As small of this shawl is, it’s been with me for a lot of big, awesome things. I started knitting it on a trip visiting family across the country. Blocking and pinning it out was the first thing I did for #yearofmaking. I wore it to Stitches West this year when I met Stephen West. In the future, my Frisson is small enough to fit into my bag and bring along on adventures. Can’t wait. 

The Pattern: Frisson by Brittany Wilson

Yarn: Cephalopod Yarns Traveler - Red Palace

Needles: US 6 (4 mm) circulars

Dates: December 13 - 26, 2014

@Ravelry

Handspun Dotted Rays

I started the #handspunchallenge because I’ve spun lots of yarn and only knit a few skeins of it. Grab your handspun and knit, crochet, or weave it up! Handspun is too precious not to use. Read about how #handspunchallenge got started here

Dotted Rays wasn’t the first shawl I knit out of this handspun skein. The first was a pattern of my own design that I’d sketched and knit a mini sample of. I happily cast on, knit several inches of it’s crescent shaped body before deciding the edge increases just weren’t quite right. Rip it. Rip it. On my second attempt, I got a little farther before I needed the needles for another project. When I came back to the shawl again, the love was gone. If I wasn’t enjoying my own design, I couldn’t expect anyone else to either. The to be frogged shawl went into a bag that went under the bed to await it’s fate. 

Scrolling through new patterns on Ravelry, like one does, I found Stephen West’s Dotted Rays. The more I looked at the combination of the crescent shape, short rows, and eyelets I knew that it was the perfect pattern for the fractal handspun hiding under the bed. Because I wanted Dotted Rays to be a treat, I didn’t actually frog the ill-fated shawl and cast on until months later when I needed knitting for the train ride down to Stitches West. 

By the time I got to Stitches, I’d worked enough the pattern to rock my knitting world. The short row treatment was ingenious and completely different from what I expected. Just that one instruction was worth the cost of the pattern. And when I saw Stephen West at Stitches West, I made sure to tell him exactly that.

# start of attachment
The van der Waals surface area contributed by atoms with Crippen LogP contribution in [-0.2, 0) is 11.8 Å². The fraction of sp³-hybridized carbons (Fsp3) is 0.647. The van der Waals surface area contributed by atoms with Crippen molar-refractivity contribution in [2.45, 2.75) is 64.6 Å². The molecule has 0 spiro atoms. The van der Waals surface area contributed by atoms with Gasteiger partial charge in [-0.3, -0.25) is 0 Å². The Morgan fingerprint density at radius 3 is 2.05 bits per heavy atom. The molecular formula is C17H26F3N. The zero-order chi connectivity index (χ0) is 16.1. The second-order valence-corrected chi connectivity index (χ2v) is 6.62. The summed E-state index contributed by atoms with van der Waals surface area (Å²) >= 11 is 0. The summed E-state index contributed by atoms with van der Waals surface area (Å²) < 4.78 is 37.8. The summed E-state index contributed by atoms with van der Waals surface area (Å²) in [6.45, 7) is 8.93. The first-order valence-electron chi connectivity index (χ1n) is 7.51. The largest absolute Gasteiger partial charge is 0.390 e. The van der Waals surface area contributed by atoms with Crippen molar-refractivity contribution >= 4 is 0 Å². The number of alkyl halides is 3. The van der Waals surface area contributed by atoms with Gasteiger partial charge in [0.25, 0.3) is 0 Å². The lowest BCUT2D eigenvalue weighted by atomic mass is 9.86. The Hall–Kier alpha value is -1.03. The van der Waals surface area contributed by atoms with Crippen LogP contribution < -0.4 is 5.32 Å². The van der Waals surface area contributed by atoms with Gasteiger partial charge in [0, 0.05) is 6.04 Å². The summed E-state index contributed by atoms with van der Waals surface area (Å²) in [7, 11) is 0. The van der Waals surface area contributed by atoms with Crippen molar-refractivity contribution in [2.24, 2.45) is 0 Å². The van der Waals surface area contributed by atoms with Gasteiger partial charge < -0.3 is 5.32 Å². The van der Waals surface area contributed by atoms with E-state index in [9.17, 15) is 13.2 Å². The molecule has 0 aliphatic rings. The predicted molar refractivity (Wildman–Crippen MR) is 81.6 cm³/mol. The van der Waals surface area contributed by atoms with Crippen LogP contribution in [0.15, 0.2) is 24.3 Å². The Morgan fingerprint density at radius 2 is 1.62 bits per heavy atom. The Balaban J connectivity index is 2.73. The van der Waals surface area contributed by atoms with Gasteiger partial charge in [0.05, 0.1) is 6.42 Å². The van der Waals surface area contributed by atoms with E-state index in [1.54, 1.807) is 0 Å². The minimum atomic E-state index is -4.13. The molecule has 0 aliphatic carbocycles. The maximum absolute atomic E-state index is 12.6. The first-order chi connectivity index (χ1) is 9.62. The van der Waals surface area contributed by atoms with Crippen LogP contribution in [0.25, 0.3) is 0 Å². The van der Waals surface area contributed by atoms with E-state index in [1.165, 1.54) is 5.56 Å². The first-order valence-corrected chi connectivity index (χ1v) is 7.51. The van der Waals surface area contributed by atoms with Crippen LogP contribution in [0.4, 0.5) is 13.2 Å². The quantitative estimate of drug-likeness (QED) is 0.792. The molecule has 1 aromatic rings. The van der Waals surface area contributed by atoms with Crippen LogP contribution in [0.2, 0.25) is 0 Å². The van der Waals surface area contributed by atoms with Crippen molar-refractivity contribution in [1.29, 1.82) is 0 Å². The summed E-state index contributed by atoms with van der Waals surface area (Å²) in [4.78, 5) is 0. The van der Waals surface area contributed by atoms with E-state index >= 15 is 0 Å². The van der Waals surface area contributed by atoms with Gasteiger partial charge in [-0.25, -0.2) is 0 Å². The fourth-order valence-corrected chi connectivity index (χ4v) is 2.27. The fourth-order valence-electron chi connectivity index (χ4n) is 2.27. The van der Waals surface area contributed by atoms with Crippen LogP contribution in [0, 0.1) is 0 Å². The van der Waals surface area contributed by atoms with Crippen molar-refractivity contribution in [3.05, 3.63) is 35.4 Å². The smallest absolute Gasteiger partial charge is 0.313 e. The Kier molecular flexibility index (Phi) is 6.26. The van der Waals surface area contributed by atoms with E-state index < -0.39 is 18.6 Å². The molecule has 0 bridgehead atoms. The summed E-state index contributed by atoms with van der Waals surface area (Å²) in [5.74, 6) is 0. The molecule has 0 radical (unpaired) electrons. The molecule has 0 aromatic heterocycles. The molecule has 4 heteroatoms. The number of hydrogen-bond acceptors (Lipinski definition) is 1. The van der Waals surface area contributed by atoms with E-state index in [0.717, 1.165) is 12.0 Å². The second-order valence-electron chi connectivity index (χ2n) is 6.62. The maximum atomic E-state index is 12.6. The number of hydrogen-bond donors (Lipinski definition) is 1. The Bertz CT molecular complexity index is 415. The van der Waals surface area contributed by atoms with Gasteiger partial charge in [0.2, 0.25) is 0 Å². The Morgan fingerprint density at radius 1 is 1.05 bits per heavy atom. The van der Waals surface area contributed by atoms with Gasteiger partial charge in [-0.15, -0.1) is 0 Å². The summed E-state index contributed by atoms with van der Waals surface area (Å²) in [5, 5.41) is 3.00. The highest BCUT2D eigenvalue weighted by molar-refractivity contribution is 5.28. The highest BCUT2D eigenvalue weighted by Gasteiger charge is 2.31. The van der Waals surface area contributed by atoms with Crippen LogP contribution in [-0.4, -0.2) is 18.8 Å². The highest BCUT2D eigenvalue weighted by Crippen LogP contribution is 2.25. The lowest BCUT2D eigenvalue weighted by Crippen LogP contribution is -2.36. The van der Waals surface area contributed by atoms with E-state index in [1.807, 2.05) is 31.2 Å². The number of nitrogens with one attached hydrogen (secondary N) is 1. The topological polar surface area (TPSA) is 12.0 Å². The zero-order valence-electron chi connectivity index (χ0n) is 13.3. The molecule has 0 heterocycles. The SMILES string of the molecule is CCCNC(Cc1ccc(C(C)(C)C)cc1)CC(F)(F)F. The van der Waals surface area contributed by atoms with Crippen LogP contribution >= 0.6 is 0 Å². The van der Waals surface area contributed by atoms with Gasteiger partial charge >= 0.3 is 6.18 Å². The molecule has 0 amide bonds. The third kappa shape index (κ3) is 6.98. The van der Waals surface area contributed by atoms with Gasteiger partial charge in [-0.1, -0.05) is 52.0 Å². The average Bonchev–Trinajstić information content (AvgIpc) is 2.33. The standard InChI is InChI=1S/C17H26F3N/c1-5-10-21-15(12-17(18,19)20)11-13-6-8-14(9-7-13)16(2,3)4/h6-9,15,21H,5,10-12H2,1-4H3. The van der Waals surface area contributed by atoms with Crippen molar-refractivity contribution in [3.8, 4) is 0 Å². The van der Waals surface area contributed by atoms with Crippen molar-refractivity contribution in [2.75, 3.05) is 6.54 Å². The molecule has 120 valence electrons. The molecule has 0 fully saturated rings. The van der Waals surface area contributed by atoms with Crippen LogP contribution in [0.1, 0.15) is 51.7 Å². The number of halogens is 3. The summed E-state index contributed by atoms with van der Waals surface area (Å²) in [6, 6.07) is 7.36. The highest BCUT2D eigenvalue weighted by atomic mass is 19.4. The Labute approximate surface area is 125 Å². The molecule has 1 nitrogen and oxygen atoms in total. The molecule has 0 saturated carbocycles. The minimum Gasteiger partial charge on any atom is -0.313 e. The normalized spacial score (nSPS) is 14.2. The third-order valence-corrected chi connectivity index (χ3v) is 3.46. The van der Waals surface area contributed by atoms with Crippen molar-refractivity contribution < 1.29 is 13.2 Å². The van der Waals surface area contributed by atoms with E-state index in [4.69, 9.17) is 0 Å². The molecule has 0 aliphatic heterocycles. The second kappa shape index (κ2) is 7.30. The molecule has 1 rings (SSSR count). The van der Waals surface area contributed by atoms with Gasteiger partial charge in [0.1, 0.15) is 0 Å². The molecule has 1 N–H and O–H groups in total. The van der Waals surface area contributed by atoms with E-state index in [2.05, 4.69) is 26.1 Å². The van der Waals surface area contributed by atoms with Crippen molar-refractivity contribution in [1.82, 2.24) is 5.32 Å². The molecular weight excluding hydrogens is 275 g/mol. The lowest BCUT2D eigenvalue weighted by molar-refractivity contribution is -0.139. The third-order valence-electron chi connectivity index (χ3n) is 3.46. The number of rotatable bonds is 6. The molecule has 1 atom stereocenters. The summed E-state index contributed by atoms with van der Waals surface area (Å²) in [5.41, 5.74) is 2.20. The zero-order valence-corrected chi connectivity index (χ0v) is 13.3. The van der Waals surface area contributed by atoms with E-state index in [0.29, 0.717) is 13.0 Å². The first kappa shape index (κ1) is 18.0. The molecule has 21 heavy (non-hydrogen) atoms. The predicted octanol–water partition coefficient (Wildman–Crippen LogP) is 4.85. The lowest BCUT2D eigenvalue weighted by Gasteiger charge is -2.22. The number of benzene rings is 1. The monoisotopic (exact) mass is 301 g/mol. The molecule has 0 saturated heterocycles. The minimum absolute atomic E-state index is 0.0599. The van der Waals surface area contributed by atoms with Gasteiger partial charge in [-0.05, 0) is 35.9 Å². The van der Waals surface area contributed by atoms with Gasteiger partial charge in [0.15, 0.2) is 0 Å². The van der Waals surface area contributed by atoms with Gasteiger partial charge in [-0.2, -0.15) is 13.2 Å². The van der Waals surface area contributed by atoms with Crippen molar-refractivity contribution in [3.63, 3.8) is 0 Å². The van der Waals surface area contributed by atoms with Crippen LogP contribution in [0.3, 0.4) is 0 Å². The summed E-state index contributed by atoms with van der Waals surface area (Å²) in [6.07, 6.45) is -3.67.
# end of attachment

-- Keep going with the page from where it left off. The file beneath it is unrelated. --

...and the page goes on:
I could not put this shawl down. Turns out that you can finish something rather quickly when you work on it everyday (Thanks #yearofmaking!). The fact that I only had ~500 yards instead of the recommended 720 for the small size might also have had something to do with it. After my last full wedge, I worked as many rows I could get way with before started the i-cord bind off. Even after blocking, the shawl is on the small side but still big enough to be cozy. I’m glad it matches my favorite jacket because I’m going wear it all the time. 

Pattern: Dotted Rays by Stephen West

Yarn: 2-ply fingering weight fractal handspun; fiber dyed by Yarn Geek Fibers 

Needles: US 4 (3.5 mm) circulars

Dates: February 19 - March 15, 2015

@Ravelry

Frisson Shawl

When I first saw the Frisson pattern, I was instantly smitten. I liked the shape and the size and the points. I liked the combination of garter stitch and eyelet wedges. It looked like an easy knit that wouldn’t be too boring, what the Knitmore Girls would call ‘autopilot knitting’. To the top of the queue it went and, when I decided to knit a shawl for a friend’s birthday gift, Frisson beat out all the other options.